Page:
Fire! — Understanding What's Happening in Your Combustion Appliances
Fire is just so dang interesting! Its discovery by our early ancestors changed the lives of humans forever. Who doesn't love a good fire?! When I was about 8 years old, I got so fascinated with it that Bubba, my friend from next door in Houston, and I were experimenting with it in my garage one day, setting a fire in our clothes dryer. The next day we took our act up to the big field at the end of the street and ended up setting it on fire. The fire trucks came, and everyone in the neighborhood came out to watch as the fire department doused our creation with water. My mom was not amused.
Also, someone back in history decided that fire was one of the four elements that made up everything in the universe: earth, air, fire, and water. In the modern world we live in, fire is still one of the four elements:
The four building blocks of the universe are fire, water, gravel and vinyl.
~ Dave Barry
Your home may well have some fires burning in it. If you have a gas water heater, furnace, oven, or other type of combustion appliance, you've got fire. Do you understand what's going on inside, though, and what are the needs of your fiery contraptions? Well, that's today's topic, so let's take a look at the basics of combustion.
When the fire is burning inside your furnace or water heater, the two main combustion appliances in homes, it's combining air with natural gas. Air is about 80% nitrogen and 20% oxygen. Natural gas is mostly methane, which is one carbon bonded to 4 hydrogens. It's a hydrocarbon, one of the simplest, in fact.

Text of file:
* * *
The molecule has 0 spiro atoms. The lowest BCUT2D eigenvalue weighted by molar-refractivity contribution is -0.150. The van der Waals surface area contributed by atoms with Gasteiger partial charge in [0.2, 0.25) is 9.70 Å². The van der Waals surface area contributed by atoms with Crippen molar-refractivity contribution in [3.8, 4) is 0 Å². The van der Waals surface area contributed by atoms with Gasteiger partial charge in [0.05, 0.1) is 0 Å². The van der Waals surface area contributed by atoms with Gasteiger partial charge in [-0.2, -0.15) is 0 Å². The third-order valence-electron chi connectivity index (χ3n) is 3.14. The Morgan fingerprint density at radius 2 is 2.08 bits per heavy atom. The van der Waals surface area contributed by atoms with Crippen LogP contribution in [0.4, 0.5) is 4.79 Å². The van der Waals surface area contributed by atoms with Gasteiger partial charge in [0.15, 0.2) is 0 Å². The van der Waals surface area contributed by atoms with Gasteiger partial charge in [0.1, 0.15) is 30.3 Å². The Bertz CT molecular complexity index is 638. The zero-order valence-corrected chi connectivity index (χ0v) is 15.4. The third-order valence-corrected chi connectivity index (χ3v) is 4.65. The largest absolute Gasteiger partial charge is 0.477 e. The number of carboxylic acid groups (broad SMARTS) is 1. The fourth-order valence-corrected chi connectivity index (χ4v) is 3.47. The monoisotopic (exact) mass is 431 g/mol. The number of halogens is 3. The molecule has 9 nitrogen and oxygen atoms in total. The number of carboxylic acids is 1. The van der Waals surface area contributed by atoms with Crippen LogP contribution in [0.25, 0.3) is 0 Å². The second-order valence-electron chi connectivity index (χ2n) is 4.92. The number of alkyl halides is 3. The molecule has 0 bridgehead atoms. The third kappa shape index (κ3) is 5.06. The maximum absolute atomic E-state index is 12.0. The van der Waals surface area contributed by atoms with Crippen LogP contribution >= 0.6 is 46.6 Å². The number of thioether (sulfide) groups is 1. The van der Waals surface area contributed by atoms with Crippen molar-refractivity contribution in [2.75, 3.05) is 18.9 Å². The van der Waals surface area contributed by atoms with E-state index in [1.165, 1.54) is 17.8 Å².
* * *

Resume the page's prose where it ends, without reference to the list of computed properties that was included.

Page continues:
The burner in your combustion appliance mixes the air and gas together and provides the spark for the chemical reaction to occur and voilà — You have fire! When the air and gas burn, you get heat and exhaust gases. The heat is what you're after. The exhaust gases are what you need to get rid of.
The actual reaction that gives you the heat doesn't involve the nitrogen. Even though it's the majority of the air that goes in, it mostly just passes right through. When everything is operating properly, you get complete combustion, and the chemical equation looks like this:
Your combustion appliances are set up to mix enough air with the gas so that the combustion is always complete. In fact, because the temperature and pressure of the air in your home changes, thus affecting how much oxygen gets delivered, the combustion appliance is set up to deliver excess air.
If things go bad and incomplete combustion occurs, that's when you get carbon dioxide's evil cousin, carbon monoxide, CO. You don't want that. With natural gas, the combustion is usually complete when everything is working properly, and there will be little to no carbon monoxide in the exhaust gases. When things don't work perfectly, a little bit of carbon monoxide in the exhaust gases isn't a problem as long as the heat exchanger and flue are intact and get all the exhaust out of the house.
So, that's it. Your combustion appliances take air and fuel and turn them into heat and exhaust gases. I've shown the details of what happens with natural gas, but the process is similar for propane, fuel oil, kerosene, and wood. In future articles, we'll look at what happens to the heat, the dangers of carbon monoxide, and different types of combustion appliances.
Speaking of fire, the holiday season is here now, and that makes me start looking forward to Possum Drop and the bonfire that consumes the sacrificial possum to ring in the new year. Here's a photo from a couple years ago.